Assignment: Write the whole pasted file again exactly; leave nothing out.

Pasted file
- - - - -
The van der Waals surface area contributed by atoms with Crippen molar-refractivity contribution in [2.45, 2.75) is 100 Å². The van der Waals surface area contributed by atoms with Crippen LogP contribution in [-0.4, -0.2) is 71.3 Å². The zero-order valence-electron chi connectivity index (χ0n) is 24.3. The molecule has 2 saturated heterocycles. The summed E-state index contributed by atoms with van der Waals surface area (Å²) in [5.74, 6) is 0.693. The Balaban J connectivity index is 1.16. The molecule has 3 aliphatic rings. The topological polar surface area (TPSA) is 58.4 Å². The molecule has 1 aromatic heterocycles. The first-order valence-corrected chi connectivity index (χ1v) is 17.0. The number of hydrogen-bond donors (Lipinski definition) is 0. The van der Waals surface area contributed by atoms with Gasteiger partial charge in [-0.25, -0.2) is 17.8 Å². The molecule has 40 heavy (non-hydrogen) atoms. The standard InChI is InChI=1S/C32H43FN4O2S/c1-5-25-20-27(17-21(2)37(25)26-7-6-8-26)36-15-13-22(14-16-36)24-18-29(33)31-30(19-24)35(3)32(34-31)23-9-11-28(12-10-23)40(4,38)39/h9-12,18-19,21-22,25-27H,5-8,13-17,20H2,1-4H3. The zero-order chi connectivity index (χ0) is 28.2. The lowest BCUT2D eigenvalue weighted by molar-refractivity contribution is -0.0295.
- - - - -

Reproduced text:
The van der Waals surface area contributed by atoms with Crippen molar-refractivity contribution in [2.45, 2.75) is 100 Å². The van der Waals surface area contributed by atoms with Crippen LogP contribution in [-0.4, -0.2) is 71.3 Å². The zero-order valence-electron chi connectivity index (χ0n) is 24.3. The molecule has 2 saturated heterocycles. The summed E-state index contributed by atoms with van der Waals surface area (Å²) in [5.74, 6) is 0.693. The Balaban J connectivity index is 1.16. The molecule has 3 aliphatic rings. The topological polar surface area (TPSA) is 58.4 Å². The molecule has 1 aromatic heterocycles. The first-order valence-corrected chi connectivity index (χ1v) is 17.0. The number of hydrogen-bond donors (Lipinski definition) is 0. The van der Waals surface area contributed by atoms with Gasteiger partial charge in [-0.25, -0.2) is 17.8 Å². The molecule has 40 heavy (non-hydrogen) atoms. The standard InChI is InChI=1S/C32H43FN4O2S/c1-5-25-20-27(17-21(2)37(25)26-7-6-8-26)36-15-13-22(14-16-36)24-18-29(33)31-30(19-24)35(3)32(34-31)23-9-11-28(12-10-23)40(4,38)39/h9-12,18-19,21-22,25-27H,5-8,13-17,20H2,1-4H3. The zero-order chi connectivity index (χ0) is 28.2. The lowest BCUT2D eigenvalue weighted by molar-refractivity contribution is -0.0295.